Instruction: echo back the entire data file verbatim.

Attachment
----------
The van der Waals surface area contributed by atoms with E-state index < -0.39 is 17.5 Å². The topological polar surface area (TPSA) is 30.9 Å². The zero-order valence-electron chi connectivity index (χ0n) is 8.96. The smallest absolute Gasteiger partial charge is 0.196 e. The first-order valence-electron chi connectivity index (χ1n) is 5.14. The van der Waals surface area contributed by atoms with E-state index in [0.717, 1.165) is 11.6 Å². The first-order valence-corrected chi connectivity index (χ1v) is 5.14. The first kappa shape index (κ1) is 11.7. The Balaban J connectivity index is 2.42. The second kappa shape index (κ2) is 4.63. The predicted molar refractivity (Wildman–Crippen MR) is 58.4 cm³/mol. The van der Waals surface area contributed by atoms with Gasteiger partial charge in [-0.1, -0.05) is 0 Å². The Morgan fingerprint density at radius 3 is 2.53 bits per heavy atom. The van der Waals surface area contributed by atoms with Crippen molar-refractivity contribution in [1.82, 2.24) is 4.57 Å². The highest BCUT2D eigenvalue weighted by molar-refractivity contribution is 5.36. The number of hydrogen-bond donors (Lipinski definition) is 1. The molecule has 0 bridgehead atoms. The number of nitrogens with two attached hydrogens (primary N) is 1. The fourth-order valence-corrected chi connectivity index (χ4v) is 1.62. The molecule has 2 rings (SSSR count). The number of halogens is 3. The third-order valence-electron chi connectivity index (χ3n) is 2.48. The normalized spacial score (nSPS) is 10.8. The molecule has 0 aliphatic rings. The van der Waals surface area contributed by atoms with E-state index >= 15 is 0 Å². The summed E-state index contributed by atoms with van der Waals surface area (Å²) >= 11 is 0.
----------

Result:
The van der Waals surface area contributed by atoms with E-state index < -0.39 is 17.5 Å². The topological polar surface area (TPSA) is 30.9 Å². The zero-order valence-electron chi connectivity index (χ0n) is 8.96. The smallest absolute Gasteiger partial charge is 0.196 e. The first-order valence-electron chi connectivity index (χ1n) is 5.14. The van der Waals surface area contributed by atoms with E-state index in [0.717, 1.165) is 11.6 Å². The first-order valence-corrected chi connectivity index (χ1v) is 5.14. The first kappa shape index (κ1) is 11.7. The Balaban J connectivity index is 2.42. The second kappa shape index (κ2) is 4.63. The predicted molar refractivity (Wildman–Crippen MR) is 58.4 cm³/mol. The van der Waals surface area contributed by atoms with Gasteiger partial charge in [-0.1, -0.05) is 0 Å². The Morgan fingerprint density at radius 3 is 2.53 bits per heavy atom. The van der Waals surface area contributed by atoms with Crippen molar-refractivity contribution in [1.82, 2.24) is 4.57 Å². The highest BCUT2D eigenvalue weighted by molar-refractivity contribution is 5.36. The number of hydrogen-bond donors (Lipinski definition) is 1. The molecule has 0 bridgehead atoms. The number of nitrogens with two attached hydrogens (primary N) is 1. The fourth-order valence-corrected chi connectivity index (χ4v) is 1.62. The molecule has 2 rings (SSSR count). The number of halogens is 3. The third-order valence-electron chi connectivity index (χ3n) is 2.48. The normalized spacial score (nSPS) is 10.8. The molecule has 0 aliphatic rings. The van der Waals surface area contributed by atoms with E-state index >= 15 is 0 Å². The summed E-state index contributed by atoms with van der Waals surface area (Å²) >= 11 is 0.